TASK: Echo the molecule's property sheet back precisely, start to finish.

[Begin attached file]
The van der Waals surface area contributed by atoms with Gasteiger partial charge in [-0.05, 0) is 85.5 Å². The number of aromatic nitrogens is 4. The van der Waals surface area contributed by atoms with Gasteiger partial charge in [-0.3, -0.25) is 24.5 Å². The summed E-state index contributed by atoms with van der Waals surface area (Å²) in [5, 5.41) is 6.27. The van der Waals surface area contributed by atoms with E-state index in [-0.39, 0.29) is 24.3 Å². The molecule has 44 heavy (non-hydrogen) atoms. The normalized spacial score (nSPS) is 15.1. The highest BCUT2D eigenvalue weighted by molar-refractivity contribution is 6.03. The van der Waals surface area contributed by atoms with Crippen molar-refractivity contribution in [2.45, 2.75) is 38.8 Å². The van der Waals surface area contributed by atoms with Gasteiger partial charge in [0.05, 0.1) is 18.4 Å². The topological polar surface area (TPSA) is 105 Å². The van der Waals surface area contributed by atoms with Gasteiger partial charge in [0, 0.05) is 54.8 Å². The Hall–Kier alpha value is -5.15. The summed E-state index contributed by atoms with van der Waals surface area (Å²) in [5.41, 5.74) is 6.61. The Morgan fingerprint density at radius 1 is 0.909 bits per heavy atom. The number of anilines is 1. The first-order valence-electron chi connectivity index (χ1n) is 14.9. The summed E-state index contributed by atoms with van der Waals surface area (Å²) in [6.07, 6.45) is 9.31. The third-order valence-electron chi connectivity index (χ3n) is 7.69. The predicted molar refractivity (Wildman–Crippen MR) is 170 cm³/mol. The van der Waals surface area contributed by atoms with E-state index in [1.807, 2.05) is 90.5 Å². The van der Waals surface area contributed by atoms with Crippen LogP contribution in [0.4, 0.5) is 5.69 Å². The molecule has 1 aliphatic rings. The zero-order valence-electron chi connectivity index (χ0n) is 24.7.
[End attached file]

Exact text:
The van der Waals surface area contributed by atoms with Gasteiger partial charge in [-0.05, 0) is 85.5 Å². The number of aromatic nitrogens is 4. The van der Waals surface area contributed by atoms with Gasteiger partial charge in [-0.3, -0.25) is 24.5 Å². The summed E-state index contributed by atoms with van der Waals surface area (Å²) in [5, 5.41) is 6.27. The van der Waals surface area contributed by atoms with E-state index in [-0.39, 0.29) is 24.3 Å². The molecule has 44 heavy (non-hydrogen) atoms. The normalized spacial score (nSPS) is 15.1. The highest BCUT2D eigenvalue weighted by molar-refractivity contribution is 6.03. The van der Waals surface area contributed by atoms with Crippen molar-refractivity contribution in [2.45, 2.75) is 38.8 Å². The van der Waals surface area contributed by atoms with Gasteiger partial charge in [0.05, 0.1) is 18.4 Å². The topological polar surface area (TPSA) is 105 Å². The van der Waals surface area contributed by atoms with Gasteiger partial charge in [0, 0.05) is 54.8 Å². The Hall–Kier alpha value is -5.15. The summed E-state index contributed by atoms with van der Waals surface area (Å²) in [5.41, 5.74) is 6.61. The Morgan fingerprint density at radius 1 is 0.909 bits per heavy atom. The number of anilines is 1. The first-order valence-electron chi connectivity index (χ1n) is 14.9. The summed E-state index contributed by atoms with van der Waals surface area (Å²) in [6.07, 6.45) is 9.31. The third-order valence-electron chi connectivity index (χ3n) is 7.69. The predicted molar refractivity (Wildman–Crippen MR) is 170 cm³/mol. The van der Waals surface area contributed by atoms with E-state index in [1.807, 2.05) is 90.5 Å². The van der Waals surface area contributed by atoms with Crippen LogP contribution in [0.4, 0.5) is 5.69 Å². The molecule has 1 aliphatic rings. The zero-order valence-electron chi connectivity index (χ0n) is 24.7.